Skip to main content

Former NRC Chairman Dale Klein Blasts Fukushima Panel for Comparing Fukushima to Indian Point

That anti-nuke panel discussion led by former NRC Chairman Greg Jaczko went off just about as expected today, with Jaczko asserting that local stakeholders should get together soon to arrange for the closure of the plant. You'll forgive us if we beg to differ. In the meantime, another former NRC Chairman, Dale Klein, issued the following statement through NY AREA concerning how many members of the panel attempted to compare a potential accident at Indian Point with the accident at Fukushima Daiichi:
“Comparing the accident at Fukushima Daiichi to a hypothetical accident at Indian Point or Pilgrim is intellectually dishonest and resembles the classic fear mongering intended to create unnecessary anxiety. The additional safety systems and safety procedures added to the US nuclear power plants after the 9/11 attacks have greatly enhanced their ability to handle the loss of off-site power, loss of the emergency diesel generators, and the loss of back-up battery supplies. Just like automobiles today have additional safety features compared to the 1970s designs, todays US nuclear power plants have added considerable safety systems from their initial designs. The nuclear power plants at Fukushima Daiichi did not have the same improved safety systems as implemented at our US nuclear power plants. Comparing the US nuclear power plants to those that have not added new safety systems and procedures is simply wrong.”
More later, if warranted.

Comments

Dr. John Miller said…
Your claim that post 9/11 improvements have "greatly enhanced" US plants' ability to fight off a Fukushima accident is itself intellectually dishonest. The nuclear industry was not going to stand for any changes that cost a lot. Remember, since 1997 the industry runs the NRC, not the other way around.

Dr. John Miller
@NuclearReporter
Anonymous said…
I think there are several problems with fission plants: cost vs. the sun's fusion power(solar/wind), insurance not at "free" market, high burnup fuel waste storage requiring 15 years in overfilled pools, and long term radioactive waste transport/storage vs. tempting terrorists. More thoughts: http://dsc.discovery.com/tv-shows/curiosity/topics/10-pros-cons-nuclear-power.htm
Bill Rodgers said…
Well it is interesting to see the anti-nuclear faction come out early with the usual non-fact filled comments.

The US based plants were already in better shape then their Japanese counterparts before Fukushima. They are slowly being upgraded to deal with floods even where floods are impossible. So yes, the US nuclear power plants are in a better place to deal with a complete loss of off-site power then the Japanese reactors.

And please provide proof, verifiable, hard proof that the NRC is being run by the monolithic nuclear industry. Claims of the NRC being run by the nuclear industry are just conspiracy type comments without hard evidence. They do nothing to further the debate on US based nuclear power.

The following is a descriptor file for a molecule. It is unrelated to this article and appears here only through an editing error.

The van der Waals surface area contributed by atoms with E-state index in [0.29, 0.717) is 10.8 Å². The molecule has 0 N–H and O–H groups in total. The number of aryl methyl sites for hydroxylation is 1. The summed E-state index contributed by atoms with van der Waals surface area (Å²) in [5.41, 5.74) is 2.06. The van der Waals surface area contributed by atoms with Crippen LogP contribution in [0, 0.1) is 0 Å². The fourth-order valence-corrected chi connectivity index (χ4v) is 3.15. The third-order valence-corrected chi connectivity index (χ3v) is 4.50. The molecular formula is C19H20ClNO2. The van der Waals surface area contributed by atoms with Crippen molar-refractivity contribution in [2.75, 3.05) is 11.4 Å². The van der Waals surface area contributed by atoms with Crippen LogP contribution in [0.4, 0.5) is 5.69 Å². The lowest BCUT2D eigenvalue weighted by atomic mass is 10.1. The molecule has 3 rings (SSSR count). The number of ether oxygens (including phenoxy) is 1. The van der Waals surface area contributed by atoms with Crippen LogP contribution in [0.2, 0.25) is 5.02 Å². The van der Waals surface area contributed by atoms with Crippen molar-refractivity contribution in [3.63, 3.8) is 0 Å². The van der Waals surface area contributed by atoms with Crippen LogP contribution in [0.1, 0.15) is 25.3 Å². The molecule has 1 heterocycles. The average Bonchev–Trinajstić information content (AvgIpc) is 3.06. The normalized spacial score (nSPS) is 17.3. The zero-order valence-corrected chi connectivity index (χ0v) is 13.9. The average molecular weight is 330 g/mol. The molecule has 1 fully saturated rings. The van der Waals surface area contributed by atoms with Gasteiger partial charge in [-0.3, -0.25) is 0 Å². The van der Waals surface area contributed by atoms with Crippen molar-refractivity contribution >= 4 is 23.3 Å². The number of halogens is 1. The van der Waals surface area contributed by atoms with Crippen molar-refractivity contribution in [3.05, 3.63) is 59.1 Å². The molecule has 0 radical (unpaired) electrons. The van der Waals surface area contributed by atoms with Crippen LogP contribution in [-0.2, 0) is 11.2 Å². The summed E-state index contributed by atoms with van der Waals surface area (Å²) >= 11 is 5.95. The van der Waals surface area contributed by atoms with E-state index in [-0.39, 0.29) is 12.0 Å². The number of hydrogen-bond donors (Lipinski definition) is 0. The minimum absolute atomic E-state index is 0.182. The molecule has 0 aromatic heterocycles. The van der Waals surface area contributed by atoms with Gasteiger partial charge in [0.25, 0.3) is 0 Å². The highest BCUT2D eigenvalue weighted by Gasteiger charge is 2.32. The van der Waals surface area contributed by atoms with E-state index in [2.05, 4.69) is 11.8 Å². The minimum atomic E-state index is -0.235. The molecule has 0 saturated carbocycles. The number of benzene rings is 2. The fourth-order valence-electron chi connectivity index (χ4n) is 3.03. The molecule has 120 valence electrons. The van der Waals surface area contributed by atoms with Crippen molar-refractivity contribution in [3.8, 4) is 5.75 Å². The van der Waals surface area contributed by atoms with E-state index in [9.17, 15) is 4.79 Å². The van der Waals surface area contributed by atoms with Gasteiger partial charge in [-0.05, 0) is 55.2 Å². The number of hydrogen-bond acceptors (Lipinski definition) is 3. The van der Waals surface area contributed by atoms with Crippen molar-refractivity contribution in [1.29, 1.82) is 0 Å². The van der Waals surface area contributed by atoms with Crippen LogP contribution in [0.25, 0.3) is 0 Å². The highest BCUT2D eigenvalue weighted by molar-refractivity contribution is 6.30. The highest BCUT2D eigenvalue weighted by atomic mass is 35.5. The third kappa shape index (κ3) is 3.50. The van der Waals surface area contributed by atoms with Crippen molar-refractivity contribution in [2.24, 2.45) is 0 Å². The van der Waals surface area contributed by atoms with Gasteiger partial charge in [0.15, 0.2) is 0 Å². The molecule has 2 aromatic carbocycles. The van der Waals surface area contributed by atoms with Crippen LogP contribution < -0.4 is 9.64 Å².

Mysterones said…
Wow! It is obvious to anyone working in a nuclear plant licensing capacity that Dr. Miller has no idea what it is like to appease the NRC nowadays. They definitely do NOT work for us.
Anonymous said…
... all that needs to be said about the first comment...

http://atomicinsights.com/john-dudley-miller-nuclear-engineering-officer-us-navy/
Anonymous said…
"... since 1997 the industry runs the NRC, not the other way around." (Dr. John Miller)

For as long as I've been following nuclear energy issues (since about 1973), the anti-nukes have always accused the NRC (like the earlier AEC) of being an industry lapdog; forever finding newer, more shocking cover-ups, conspiracies, infiltration, and insinuations of murder.

And wasn't Gregory Jaczko the NRC chief during this very era when the Commission was allegedly pro-nuclear-industry? Somebody must have goofed -- unless there realy is no industry control of the NRC.
Anonymous said…
That is correct! The NRC is definitely independent. A good example of the NRC and prevention is Ft. Calhoun. Ft. Calhoun continues to be monitored by the NRC and the folks out at the plant are doing a good job to comply with regulations and NRC oversight.
Anonymous said…
Let's not forget that many of the older (pre-1980) plants operating today are still licensed by the NRC to outdated pre-1970s standards, draft-standards, and regulations in spite of comparisons and claims to the contrary. NRC just cannot face the pushback from licensees if they were to upgrade these safety requirements especially when the plants undergo life extensions and power upgrades. Clearly, the industry is running the show, while the NRC continues to overule their own staff when many safety issues are brought to light.
Anonymous said…
The nuclear industry like almost all industry has to comply with CURRENT regulation to continue operation. That means meeting CURRENT safety standards for protecting the health and safety of the public. Unlike most other industries they also have an Industry supported watchdog in INPO and WANO that assess them to the best in class (Regulation +++). This assessment is used to determine a number of things including their insurance rates.
Anonymous said…
Anonymous said.... Anonymous said..... Anonymous said..... typical anti-nuclear web troll posting links to anti-nuclear drivel and pseudoscience....

So here's pro-nuclear Anonymous post as counter-point...
Traveling Super said…
I think Dr. Miller and Anonymous should do some more research. I have been in the nuclear industry for over 40 years and I am one of those people who has been working at updating the "old" plants since the TMI accident. Contrary to comments here, all plants across the country are on a constant regimen of updating the plants to the latest standards.